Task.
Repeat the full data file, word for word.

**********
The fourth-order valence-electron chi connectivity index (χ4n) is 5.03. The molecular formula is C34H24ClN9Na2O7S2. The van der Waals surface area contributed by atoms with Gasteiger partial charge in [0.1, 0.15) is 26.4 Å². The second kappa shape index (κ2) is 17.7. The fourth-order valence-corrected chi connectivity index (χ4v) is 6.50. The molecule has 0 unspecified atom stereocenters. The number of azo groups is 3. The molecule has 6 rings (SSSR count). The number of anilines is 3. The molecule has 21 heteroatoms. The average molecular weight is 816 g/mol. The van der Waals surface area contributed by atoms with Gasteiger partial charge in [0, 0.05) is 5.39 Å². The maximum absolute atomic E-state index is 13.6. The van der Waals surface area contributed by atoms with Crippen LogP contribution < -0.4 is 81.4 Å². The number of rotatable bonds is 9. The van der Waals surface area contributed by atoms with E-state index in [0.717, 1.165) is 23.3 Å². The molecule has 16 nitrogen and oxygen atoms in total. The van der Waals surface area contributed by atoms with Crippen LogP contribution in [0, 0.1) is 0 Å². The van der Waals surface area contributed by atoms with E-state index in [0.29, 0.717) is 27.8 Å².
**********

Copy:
The fourth-order valence-electron chi connectivity index (χ4n) is 5.03. The molecular formula is C34H24ClN9Na2O7S2. The van der Waals surface area contributed by atoms with Gasteiger partial charge in [0.1, 0.15) is 26.4 Å². The second kappa shape index (κ2) is 17.7. The fourth-order valence-corrected chi connectivity index (χ4v) is 6.50. The molecule has 0 unspecified atom stereocenters. The number of azo groups is 3. The molecule has 6 rings (SSSR count). The number of anilines is 3. The molecule has 21 heteroatoms. The average molecular weight is 816 g/mol. The van der Waals surface area contributed by atoms with Gasteiger partial charge in [0, 0.05) is 5.39 Å². The maximum absolute atomic E-state index is 13.6. The van der Waals surface area contributed by atoms with Crippen LogP contribution < -0.4 is 81.4 Å². The number of rotatable bonds is 9. The van der Waals surface area contributed by atoms with E-state index in [0.717, 1.165) is 23.3 Å². The molecule has 16 nitrogen and oxygen atoms in total. The van der Waals surface area contributed by atoms with Crippen LogP contribution in [0, 0.1) is 0 Å². The van der Waals surface area contributed by atoms with E-state index in [0.29, 0.717) is 27.8 Å².